Scientists Establish Use of Antihypertensive Drug to Fight Cocaine and Alcohol Addiction

Scientists Establish Use of Antihypertensive Drug to Fight Cocaine and Alcohol A

In the first-of-its-kind research, scientists from the University of Texas at Austin have made interventions in controlling cocaine and alcohol addiction, by using an antihypertensive drug.

The research, published this week, in the journal Molecular Psychiatry, attempted to gauge the benefits of Isradipine, an antihypertensive drug. The researchers believed that the drug could help erase unconscious memories that underlie addiction, thereby preventing relapses among addicts. They attempted to prove that addiction had more to do with environmental cues like people, places, sights and sounds that an addict experiences, than to do with the addict’s willpower.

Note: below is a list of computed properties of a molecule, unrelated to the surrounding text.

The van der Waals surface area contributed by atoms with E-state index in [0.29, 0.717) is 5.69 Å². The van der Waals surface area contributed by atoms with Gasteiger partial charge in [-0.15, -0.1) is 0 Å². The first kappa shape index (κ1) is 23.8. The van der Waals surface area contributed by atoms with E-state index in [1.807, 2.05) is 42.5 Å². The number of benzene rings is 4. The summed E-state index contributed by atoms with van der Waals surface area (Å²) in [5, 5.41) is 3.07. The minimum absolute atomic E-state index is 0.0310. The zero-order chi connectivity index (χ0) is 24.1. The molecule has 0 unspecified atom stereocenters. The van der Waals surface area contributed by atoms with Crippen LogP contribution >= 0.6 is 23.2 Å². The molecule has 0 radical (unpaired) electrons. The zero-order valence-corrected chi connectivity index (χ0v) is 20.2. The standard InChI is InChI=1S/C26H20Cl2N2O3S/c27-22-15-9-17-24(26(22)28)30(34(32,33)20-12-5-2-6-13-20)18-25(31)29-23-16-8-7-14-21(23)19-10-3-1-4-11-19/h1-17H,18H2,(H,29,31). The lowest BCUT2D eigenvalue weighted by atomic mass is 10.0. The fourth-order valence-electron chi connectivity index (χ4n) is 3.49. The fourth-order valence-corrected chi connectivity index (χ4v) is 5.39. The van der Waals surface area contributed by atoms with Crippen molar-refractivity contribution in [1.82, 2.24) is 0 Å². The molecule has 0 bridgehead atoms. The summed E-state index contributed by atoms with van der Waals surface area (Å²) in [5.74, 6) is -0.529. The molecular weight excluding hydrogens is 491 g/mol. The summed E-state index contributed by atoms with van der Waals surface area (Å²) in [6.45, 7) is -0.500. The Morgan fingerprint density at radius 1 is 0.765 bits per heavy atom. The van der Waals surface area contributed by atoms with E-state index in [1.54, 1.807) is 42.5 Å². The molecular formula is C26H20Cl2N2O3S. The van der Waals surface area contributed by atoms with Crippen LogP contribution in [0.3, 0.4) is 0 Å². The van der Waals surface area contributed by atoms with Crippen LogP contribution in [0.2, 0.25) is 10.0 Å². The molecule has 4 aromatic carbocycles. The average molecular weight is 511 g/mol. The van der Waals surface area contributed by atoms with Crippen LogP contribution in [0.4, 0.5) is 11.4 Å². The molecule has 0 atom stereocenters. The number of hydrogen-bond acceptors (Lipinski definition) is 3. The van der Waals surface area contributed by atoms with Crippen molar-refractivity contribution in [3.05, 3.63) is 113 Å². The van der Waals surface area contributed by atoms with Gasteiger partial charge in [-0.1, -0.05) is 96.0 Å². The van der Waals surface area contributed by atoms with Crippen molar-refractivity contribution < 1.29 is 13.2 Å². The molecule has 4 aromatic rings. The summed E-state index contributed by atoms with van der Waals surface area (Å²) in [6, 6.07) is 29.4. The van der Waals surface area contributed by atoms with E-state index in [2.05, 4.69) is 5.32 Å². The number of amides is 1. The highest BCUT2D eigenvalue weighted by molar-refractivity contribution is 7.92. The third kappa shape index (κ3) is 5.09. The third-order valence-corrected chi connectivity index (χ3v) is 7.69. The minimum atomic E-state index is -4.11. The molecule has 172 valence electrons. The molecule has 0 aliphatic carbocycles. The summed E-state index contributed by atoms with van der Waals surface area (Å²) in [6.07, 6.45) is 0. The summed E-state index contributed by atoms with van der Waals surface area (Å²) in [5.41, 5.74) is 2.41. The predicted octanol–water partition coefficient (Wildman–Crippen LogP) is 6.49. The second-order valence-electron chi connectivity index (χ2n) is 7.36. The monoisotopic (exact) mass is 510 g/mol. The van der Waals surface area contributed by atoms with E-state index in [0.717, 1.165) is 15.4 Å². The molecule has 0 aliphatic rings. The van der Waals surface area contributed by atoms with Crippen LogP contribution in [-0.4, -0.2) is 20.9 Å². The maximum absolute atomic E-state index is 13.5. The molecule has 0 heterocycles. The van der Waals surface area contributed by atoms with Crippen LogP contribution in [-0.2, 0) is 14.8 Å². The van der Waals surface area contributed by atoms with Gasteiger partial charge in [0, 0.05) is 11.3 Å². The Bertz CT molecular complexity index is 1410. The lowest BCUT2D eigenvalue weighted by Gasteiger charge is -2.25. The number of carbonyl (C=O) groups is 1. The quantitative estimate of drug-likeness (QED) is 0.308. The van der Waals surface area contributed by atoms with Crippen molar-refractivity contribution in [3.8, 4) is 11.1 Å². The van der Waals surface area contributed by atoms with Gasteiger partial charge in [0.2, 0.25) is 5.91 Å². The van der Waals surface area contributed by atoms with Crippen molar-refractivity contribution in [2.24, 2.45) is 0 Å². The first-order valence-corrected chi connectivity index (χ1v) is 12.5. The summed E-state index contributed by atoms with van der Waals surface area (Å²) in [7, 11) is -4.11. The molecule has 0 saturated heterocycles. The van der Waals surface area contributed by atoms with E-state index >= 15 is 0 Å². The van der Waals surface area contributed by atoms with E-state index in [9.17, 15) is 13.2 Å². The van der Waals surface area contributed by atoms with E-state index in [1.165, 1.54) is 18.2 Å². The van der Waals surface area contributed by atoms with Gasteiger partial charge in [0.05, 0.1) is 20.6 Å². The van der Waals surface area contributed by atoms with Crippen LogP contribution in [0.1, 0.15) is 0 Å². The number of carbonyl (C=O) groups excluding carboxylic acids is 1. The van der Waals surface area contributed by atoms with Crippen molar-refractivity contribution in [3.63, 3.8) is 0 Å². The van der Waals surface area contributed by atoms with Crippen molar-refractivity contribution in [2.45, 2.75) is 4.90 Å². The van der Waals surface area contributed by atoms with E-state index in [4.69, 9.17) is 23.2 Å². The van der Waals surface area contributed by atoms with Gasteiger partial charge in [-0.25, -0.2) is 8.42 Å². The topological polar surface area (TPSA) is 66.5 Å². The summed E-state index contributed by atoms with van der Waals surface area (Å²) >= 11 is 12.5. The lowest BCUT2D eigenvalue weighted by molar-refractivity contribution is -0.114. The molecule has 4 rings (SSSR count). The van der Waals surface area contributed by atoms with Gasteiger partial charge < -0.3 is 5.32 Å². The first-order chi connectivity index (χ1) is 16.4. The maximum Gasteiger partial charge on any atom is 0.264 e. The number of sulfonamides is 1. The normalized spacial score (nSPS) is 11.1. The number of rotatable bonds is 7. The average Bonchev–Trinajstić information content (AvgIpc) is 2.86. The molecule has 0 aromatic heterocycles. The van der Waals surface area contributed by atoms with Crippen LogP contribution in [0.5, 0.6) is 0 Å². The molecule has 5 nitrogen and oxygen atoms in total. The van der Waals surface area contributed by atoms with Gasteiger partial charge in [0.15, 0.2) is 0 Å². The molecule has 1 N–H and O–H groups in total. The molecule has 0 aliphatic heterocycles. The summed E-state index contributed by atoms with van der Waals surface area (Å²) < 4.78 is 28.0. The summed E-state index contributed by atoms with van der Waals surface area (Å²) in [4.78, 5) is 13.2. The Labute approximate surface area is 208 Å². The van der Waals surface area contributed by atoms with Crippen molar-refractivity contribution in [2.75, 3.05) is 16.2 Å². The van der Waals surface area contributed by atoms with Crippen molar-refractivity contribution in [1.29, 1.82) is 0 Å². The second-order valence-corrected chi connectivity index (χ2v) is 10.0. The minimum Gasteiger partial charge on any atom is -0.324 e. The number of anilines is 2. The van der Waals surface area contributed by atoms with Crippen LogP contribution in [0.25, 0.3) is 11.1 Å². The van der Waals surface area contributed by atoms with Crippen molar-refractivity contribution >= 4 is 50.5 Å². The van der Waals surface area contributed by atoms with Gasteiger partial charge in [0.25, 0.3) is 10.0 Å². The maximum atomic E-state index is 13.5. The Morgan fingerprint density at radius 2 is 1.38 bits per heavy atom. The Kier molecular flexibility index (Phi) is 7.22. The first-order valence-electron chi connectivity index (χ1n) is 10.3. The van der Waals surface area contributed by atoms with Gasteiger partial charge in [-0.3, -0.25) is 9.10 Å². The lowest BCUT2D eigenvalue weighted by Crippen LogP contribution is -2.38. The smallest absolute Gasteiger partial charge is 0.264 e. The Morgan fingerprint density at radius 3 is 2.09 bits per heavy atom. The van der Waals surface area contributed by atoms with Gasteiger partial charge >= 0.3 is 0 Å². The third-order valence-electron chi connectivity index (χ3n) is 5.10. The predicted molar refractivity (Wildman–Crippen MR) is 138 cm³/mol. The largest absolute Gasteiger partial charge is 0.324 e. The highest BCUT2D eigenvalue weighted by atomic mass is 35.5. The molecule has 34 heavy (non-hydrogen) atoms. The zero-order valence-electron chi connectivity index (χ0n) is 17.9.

What an antihypertensive drug does is, it blocks a particular type of ion channel in certain brain cells. The researchers found that by blocking these ion channels, with the use of isradipine, they could reserve the rewiring that triggered memories of addiction-associated places. For the study, they used a sample of trained rats to associate either a black or a white room with the use of a drug.

They found that when the addicted rats were offered the choice of going into either room, they always went in for the room they were addicted to. However, when they were administered a dose of isradipine, though they still preferred the room they were addicted to on the first day, they no longer preferred it on subsequent days. In contrast, the control group still preferred the room they associated with their addiction.

This helped the researchers conclude that the use of isradipine not only suppressed the addiction memories but also flushed them out entirely. The lead author suggested that the current research could be easily carried forward to humans as isradipine was already approved by the FDA.